My favourite pieces in this exhibition were the Head of Leda (1505) and the Head of a Bearded Old Man (1518). Both of them were drawn solely in the pursuit of art, by which I mean, whilst his anatomical study clearly informs the delivery, these pieces were not intended as design or record or specification, but simply as art for art’s sake. The head of Leda is an early sketch for a painting never realised. You’ve seen it before, though you might not have known what it was. The exhibition notes describe how da Vinci is less interested in the expression of his Leda, and spends more time on her intricate hairstyle. Indeed, the hair is beautifully depicted, but I think to dismiss the serenity of the face as blankness is to miss the point. Leda is shown with her eyes cast down, but this is not shame**** rather there is a knowing humanity that is inspiring. Her eyes may be demure, but the set of her jaw and nose are strong and aquiline. There is steel here. This is not simply Leda the victim; this is Leda the mother of warriors. She may have given birth to Helen of Troy, destined to be passed around antiquity like a beautiful rugby ball, but she also gave birth to Castor and Pollux, and they were Argonauts, and to Clytemnestra and she took no shit. The Head of the Bearded Old Man is the latest drawing in the exhibition. There is a poignancy to it, as it was drawn late in da Vinci’s life. The exhibition notes observe that whilst old men tended to be comic figures in Leonardo’s early works, they became grave and respectable as he aged. What’s particularly interesting is the way da Vinci is dealing with what must have been failing eyesight. There is less finely drawn detail, and some da Vinci work is so finely detailed that it looks like a bank-note, but there is still a confidence in the pen work, a brio, a certainty of forms and structures which make this the most compelling piece in the exhibition for me. I wrote in my notes that it was “almost impressionistic.”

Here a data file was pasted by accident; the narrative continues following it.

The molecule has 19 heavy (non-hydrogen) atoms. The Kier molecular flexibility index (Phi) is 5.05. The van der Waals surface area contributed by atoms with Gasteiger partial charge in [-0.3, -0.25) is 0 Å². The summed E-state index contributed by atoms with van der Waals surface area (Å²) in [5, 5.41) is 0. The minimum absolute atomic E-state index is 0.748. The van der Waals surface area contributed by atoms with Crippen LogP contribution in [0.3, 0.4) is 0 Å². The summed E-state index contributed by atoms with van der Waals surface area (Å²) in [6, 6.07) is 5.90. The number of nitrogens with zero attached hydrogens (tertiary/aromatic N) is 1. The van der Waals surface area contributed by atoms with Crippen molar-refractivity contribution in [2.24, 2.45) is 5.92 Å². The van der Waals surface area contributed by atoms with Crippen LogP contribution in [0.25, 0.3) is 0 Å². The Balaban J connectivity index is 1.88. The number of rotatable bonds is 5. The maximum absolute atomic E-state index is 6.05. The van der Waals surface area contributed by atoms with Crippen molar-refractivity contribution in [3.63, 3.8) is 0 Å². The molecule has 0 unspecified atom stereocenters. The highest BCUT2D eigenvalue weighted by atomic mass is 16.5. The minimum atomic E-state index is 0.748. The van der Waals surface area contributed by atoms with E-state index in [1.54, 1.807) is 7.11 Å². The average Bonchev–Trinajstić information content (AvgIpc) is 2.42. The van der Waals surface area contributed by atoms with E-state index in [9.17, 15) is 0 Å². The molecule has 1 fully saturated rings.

I think, and this might be a banal and uninformed view, because I am both of those things, that Leonardo da Vinci’s drawings, whether pen and ink, chalk or metalpoint, are better than his paintings. The cartoon of St. Anne, the Virgin and child with John the Baptist in the National gallery in London is a more fully realised and humane work that the painting of the same subject in the Louvre. This exhibition is an opportunity to see ten of his drawings, done for different purposes and in different media, but all suffused with genius. I could go on, but this piece is already very long and I have a reputation around the Mostlyfilm offices for waffling on a bit. I haven’t talked about the aerial views of the Pontine Marshes and shared my bafflement at how a man living before the successful invention of flight (though not for lack of him trying) could possibly have drawn something that accurate. I haven’t mentioned the exquisite nature of the Oak and Dyer’s Greenwood, drawn in red chalk on a red background with the finest shading imaginable. I hope I’ve inspired you to go. The exhibition remains in Bristol till the 10th June, and from there it goes to Belfast, Dundee and Hull. I urge you to see it.
*OED – “A year of emancipation and restoration – where goods that have been sold are returned.” It’s a bit of a stretch, but I’m taking that to mean we can keep the pictures, or at least pinch some Duchy shortbread from Sainsbury’s.
** The bumph says that the royal collection is “kept in trust for the nation” by the Queen, which is nice of her.
*** Actually a fairly arbitrary number, and not that accurate. Some sheets have more than one drawing on them, counted as one work, but the anatomical drawings are on opposite sides of the same sheet and count as two separate works.
**** She has been ravished, you recall, by a swan, or at least by a Zeus dressed as a swan. I never got that. How is a swan more likely to be successful with the ladies than a god?